This time it was a new venue for the Fashion Fair. In the past it was held at West End where you had to contend with the Saturday markets, and parking was a nightmare. Now, there is heaps of parking available and the venue is a lot bigger. Much more space that they can spread out in, meaning more stalls and better goodies for me to find. I got a few things this time; white elbow length gloves (perfect for with my historical ballgowns), blue silk fabric (I think it is silk. I got 4 metres for $15, and have yet to do a burn test), tatting lace, and some 1950s style glasses (which you can see in the photos).

We had worked up quite an appetite after shopping around for so long, and headed on down the street to Le Bon Choix where we feasted on beautiful cakes and tarts. After our quick trip home, we parted ways and I headed to my bed for a lovely afternoon nap, before getting up to cook dinner. Ah, the life of a 1950s lady.

Sunday, May 2, 2010


And what a productive day it was. My first stop of the morning was to East Coast fabrics to start trying to select fabric for my upcoming projects. I managed to get the right colour blue linen that I want for the outer robe of my upcoming medieval. I did manage to get some red for the kirtle, but I will need to dye it a darker colour. I also picked up some yellow linen (to be dyed brown) for my brothers medieval. A bargain at $1.99 / metre.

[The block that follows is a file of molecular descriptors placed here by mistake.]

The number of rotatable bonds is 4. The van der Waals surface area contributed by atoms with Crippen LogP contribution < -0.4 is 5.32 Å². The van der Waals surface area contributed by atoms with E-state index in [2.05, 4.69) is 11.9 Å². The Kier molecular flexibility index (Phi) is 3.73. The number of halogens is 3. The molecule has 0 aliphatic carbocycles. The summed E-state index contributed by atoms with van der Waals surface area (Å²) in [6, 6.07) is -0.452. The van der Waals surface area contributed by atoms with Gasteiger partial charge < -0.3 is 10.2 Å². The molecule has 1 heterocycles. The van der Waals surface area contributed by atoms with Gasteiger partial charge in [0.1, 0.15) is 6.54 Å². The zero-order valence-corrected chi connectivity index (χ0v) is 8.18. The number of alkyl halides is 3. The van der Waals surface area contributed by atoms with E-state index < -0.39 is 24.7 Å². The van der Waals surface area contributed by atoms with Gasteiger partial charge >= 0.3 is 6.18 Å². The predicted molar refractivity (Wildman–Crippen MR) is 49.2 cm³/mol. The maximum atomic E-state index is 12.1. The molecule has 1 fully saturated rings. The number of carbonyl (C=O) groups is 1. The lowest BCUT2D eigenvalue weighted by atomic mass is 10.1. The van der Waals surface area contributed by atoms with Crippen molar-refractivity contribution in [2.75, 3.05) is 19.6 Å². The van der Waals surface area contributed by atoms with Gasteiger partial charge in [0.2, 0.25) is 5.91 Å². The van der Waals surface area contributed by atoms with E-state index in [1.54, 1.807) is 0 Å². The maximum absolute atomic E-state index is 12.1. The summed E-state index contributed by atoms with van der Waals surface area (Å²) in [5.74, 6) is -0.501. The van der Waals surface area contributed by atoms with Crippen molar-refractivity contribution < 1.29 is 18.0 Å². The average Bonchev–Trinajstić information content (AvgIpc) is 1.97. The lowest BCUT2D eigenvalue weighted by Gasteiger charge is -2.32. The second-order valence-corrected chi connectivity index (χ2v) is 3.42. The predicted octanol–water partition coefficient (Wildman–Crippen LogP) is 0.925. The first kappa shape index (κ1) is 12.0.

But the real wins of the day were the ballgown fabrics. The first one I spotted was some natural vegetable dyed silk at $9.95 / metre that my mum decided would be perfect for her gown (the first one). Now I just need to buy the trimming ribbons and a voile or chiffon or georgette for the overskirt and trimmings. The second find of the day is the gold fabric for my ballgown. Natural form. I decided that I adore the colours in the fashion plate and would try to find them to make for my dress. And I did. Downside is that it is a synthetic fabric, but it was only $7.95 / metre and it is 3 metre wide fabric. Making it a lot cheaper. I just need to buy the complementary orange silk as decorations. (Sorry about the photos, my camera did not like the fabric shine or slub).

Our next stop of the day was to an antique centre at paddington. A great way to waste a lot of time, but I managed to get 3 beautiful tea trios and a silver cream spoon. All very reasonably priced too. Oh, and as promised, I took some photos of the silk ribbon embroidery on my blue regency spencer...